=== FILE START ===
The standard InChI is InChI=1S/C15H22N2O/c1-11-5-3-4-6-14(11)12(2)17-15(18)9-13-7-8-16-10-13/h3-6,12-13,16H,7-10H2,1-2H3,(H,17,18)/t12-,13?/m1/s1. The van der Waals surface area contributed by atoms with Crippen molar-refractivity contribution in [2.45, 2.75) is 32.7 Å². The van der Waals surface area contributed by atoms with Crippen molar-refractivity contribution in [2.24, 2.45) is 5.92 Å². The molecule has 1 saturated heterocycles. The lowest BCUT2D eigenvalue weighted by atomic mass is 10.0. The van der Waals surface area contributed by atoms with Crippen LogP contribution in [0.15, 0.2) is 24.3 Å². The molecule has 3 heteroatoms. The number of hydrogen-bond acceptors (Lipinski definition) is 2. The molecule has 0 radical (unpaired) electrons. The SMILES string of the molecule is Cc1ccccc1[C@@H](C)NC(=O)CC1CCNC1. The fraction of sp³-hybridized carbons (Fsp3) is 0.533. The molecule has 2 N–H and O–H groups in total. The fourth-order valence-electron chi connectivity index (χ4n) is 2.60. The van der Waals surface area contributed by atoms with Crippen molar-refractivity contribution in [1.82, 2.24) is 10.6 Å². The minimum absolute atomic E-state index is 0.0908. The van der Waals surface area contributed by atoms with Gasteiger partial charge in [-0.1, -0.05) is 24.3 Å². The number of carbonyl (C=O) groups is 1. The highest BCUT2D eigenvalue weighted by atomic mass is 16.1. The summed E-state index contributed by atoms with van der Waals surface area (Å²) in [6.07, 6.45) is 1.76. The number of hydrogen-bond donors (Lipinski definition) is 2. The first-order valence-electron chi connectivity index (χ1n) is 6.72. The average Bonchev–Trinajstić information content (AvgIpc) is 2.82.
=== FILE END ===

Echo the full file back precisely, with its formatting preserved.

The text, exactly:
The standard InChI is InChI=1S/C15H22N2O/c1-11-5-3-4-6-14(11)12(2)17-15(18)9-13-7-8-16-10-13/h3-6,12-13,16H,7-10H2,1-2H3,(H,17,18)/t12-,13?/m1/s1. The van der Waals surface area contributed by atoms with Crippen molar-refractivity contribution in [2.45, 2.75) is 32.7 Å². The van der Waals surface area contributed by atoms with Crippen molar-refractivity contribution in [2.24, 2.45) is 5.92 Å². The molecule has 1 saturated heterocycles. The lowest BCUT2D eigenvalue weighted by atomic mass is 10.0. The van der Waals surface area contributed by atoms with Crippen LogP contribution in [0.15, 0.2) is 24.3 Å². The molecule has 3 heteroatoms. The number of hydrogen-bond acceptors (Lipinski definition) is 2. The molecule has 0 radical (unpaired) electrons. The SMILES string of the molecule is Cc1ccccc1[C@@H](C)NC(=O)CC1CCNC1. The fraction of sp³-hybridized carbons (Fsp3) is 0.533. The molecule has 2 N–H and O–H groups in total. The fourth-order valence-electron chi connectivity index (χ4n) is 2.60. The van der Waals surface area contributed by atoms with Crippen molar-refractivity contribution in [1.82, 2.24) is 10.6 Å². The minimum absolute atomic E-state index is 0.0908. The van der Waals surface area contributed by atoms with Gasteiger partial charge in [-0.1, -0.05) is 24.3 Å². The number of carbonyl (C=O) groups is 1. The highest BCUT2D eigenvalue weighted by atomic mass is 16.1. The summed E-state index contributed by atoms with van der Waals surface area (Å²) in [6.07, 6.45) is 1.76. The number of hydrogen-bond donors (Lipinski definition) is 2. The first-order valence-electron chi connectivity index (χ1n) is 6.72. The average Bonchev–Trinajstić information content (AvgIpc) is 2.82.